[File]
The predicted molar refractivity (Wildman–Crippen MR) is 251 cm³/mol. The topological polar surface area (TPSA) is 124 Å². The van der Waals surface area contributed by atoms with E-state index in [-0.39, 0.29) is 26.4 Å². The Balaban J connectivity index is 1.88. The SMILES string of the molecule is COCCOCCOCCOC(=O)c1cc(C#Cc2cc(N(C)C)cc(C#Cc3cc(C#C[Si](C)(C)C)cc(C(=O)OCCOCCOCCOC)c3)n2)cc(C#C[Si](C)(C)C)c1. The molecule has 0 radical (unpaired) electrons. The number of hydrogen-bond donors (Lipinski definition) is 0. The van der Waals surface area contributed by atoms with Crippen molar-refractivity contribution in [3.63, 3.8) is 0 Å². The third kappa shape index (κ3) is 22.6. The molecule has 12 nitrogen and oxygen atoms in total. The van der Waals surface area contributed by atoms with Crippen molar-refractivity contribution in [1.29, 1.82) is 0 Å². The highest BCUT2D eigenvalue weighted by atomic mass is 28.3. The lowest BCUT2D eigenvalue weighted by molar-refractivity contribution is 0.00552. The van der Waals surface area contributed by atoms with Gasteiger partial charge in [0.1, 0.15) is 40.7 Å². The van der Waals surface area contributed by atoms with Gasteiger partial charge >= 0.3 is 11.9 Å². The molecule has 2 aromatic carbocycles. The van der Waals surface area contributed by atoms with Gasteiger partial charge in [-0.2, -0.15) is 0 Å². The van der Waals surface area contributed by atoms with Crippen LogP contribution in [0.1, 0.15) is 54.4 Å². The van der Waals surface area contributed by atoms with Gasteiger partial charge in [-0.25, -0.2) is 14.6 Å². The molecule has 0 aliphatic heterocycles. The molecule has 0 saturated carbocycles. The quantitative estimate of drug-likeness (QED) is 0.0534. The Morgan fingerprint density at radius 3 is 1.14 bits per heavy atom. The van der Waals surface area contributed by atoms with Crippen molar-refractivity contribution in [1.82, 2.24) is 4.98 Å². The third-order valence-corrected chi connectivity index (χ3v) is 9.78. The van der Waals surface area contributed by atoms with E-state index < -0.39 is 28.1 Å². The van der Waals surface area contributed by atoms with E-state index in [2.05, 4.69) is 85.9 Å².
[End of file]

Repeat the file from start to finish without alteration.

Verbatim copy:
The predicted molar refractivity (Wildman–Crippen MR) is 251 cm³/mol. The topological polar surface area (TPSA) is 124 Å². The van der Waals surface area contributed by atoms with E-state index in [-0.39, 0.29) is 26.4 Å². The Balaban J connectivity index is 1.88. The SMILES string of the molecule is COCCOCCOCCOC(=O)c1cc(C#Cc2cc(N(C)C)cc(C#Cc3cc(C#C[Si](C)(C)C)cc(C(=O)OCCOCCOCCOC)c3)n2)cc(C#C[Si](C)(C)C)c1. The molecule has 0 radical (unpaired) electrons. The number of hydrogen-bond donors (Lipinski definition) is 0. The van der Waals surface area contributed by atoms with Crippen molar-refractivity contribution in [3.63, 3.8) is 0 Å². The third kappa shape index (κ3) is 22.6. The molecule has 12 nitrogen and oxygen atoms in total. The van der Waals surface area contributed by atoms with Crippen molar-refractivity contribution in [1.29, 1.82) is 0 Å². The highest BCUT2D eigenvalue weighted by atomic mass is 28.3. The lowest BCUT2D eigenvalue weighted by molar-refractivity contribution is 0.00552. The van der Waals surface area contributed by atoms with Gasteiger partial charge in [0.1, 0.15) is 40.7 Å². The van der Waals surface area contributed by atoms with Gasteiger partial charge >= 0.3 is 11.9 Å². The molecule has 2 aromatic carbocycles. The van der Waals surface area contributed by atoms with Gasteiger partial charge in [-0.2, -0.15) is 0 Å². The van der Waals surface area contributed by atoms with Crippen LogP contribution in [0.1, 0.15) is 54.4 Å². The van der Waals surface area contributed by atoms with Gasteiger partial charge in [-0.25, -0.2) is 14.6 Å². The molecule has 0 aliphatic heterocycles. The molecule has 0 saturated carbocycles. The quantitative estimate of drug-likeness (QED) is 0.0534. The Morgan fingerprint density at radius 3 is 1.14 bits per heavy atom. The van der Waals surface area contributed by atoms with Crippen molar-refractivity contribution in [1.82, 2.24) is 4.98 Å². The third-order valence-corrected chi connectivity index (χ3v) is 9.78. The van der Waals surface area contributed by atoms with E-state index < -0.39 is 28.1 Å². The van der Waals surface area contributed by atoms with E-state index in [2.05, 4.69) is 85.9 Å².